Creativity Writing
Charlotte Rains Dixon  


I awoke at 8 this morning. Float-thumb14721491

Me, the dedicated early riser.  The one who generally springs (okay, it is more like a shuffle) out of bed at 6 AM and starts writing.

But this week, after two weddings in the family and a summer's worth of social events,  organizing a writing weekend for the program I direct, dealing with ongoing clients, and rewriting my novel, I am beat.  I am so beat that this is the second blog post I've written about it.

Two days later, however, I have repaired to LA, and now I'm no longer considering myself tired.  I have entered a new phase.  I am now floating.  And floating is different than being tired.  Floating is giving into the tiredness instead of resisting.  It is about allowing.  It is about admitting you're tired and instead of pushing past it, going with it. Floating is, well, floating.

Floating, for me at this particular moment, means a visit to wine country to do nothing more strenous than tasting wine.  Taking the afternoon off to go see Eat, Pray, Love.  Sleeping late.  Not getting out of my pajamas until nearly noon. Doing just enough work to get by. Reading.  It is about intentionally finding activities that will replenish me, body and soul.

Floating is good for every single part of me, from the physical, to the mental, to the emotional and spiritual.  And I'm loving every damn minute of it.  Because I know myself well and I know I can't float for long.  Soon, very soon, I'll be bored with it.  And then I'll be rarin' to go again.  And when I am rarin' to go, I'll have the energy to do everything I want to do because I've allowed myself to replenish.

And here's the really great thing–my brain will start forming new ideas for writing and writing projects.  I'm already really excited about visiting a new place tomorrow and thinking about how I need to take extensive notes because I might want to use Paso Robles for a location sometime.   The writing brain needs to take a break once in awhile because, as we all well know, the writing brain is pretty much always, always on.  It observes, ponders, notes ideas, descriptions and dialogue.  I am truly grateful for my writing brain and I know it needs a rest once in awhile.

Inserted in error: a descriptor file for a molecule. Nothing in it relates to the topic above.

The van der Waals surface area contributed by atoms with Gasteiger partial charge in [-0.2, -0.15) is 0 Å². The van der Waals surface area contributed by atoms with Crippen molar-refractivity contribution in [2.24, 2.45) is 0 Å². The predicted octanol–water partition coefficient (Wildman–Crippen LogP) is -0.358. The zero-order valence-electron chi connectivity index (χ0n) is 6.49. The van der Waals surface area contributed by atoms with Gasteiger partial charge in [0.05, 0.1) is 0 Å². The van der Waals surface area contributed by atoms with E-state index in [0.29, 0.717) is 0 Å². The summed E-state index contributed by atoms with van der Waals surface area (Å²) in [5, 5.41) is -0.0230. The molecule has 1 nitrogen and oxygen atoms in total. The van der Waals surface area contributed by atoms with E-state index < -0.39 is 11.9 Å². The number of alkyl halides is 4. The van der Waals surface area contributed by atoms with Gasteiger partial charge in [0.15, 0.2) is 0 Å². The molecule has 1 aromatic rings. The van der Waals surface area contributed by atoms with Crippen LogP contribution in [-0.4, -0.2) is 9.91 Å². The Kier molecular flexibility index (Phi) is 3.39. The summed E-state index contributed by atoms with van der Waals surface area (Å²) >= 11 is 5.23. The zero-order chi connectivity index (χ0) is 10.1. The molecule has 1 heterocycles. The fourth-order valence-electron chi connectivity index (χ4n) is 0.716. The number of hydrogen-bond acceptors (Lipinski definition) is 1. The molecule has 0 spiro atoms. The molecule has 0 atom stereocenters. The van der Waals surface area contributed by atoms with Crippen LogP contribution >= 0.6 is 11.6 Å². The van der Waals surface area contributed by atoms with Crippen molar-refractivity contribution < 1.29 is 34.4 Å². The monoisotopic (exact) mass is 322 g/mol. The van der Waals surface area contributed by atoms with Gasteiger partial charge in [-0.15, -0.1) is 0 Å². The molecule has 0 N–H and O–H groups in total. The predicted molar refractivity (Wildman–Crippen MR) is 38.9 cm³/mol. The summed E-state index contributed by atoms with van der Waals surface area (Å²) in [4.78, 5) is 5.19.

Which is why I'm happily floating.

How do you float?  What do you do to replenish your writing brain?

0 thoughts on “Floating

  1. Charlotte Dixon

    Thanks, J.D., not only am I extremely proud of my kids I like both of them a lot, which is saying a lot. I know you write a lot and it is important to find a way to replenish yourself. You’ve probably been writing a lot lot because isn’t Thriller Nashville coming up soon? Good luck with it!

  2. J.D.

    Congratulations. Your comments make me think your kids are doing well. That is a real blessing! Back on topic, I don’t know that I have a way to replenish my writing brain. Being around other writers fires me up. I’m not sure that is the same as replenishing. I need to find a way to stir my creativity.

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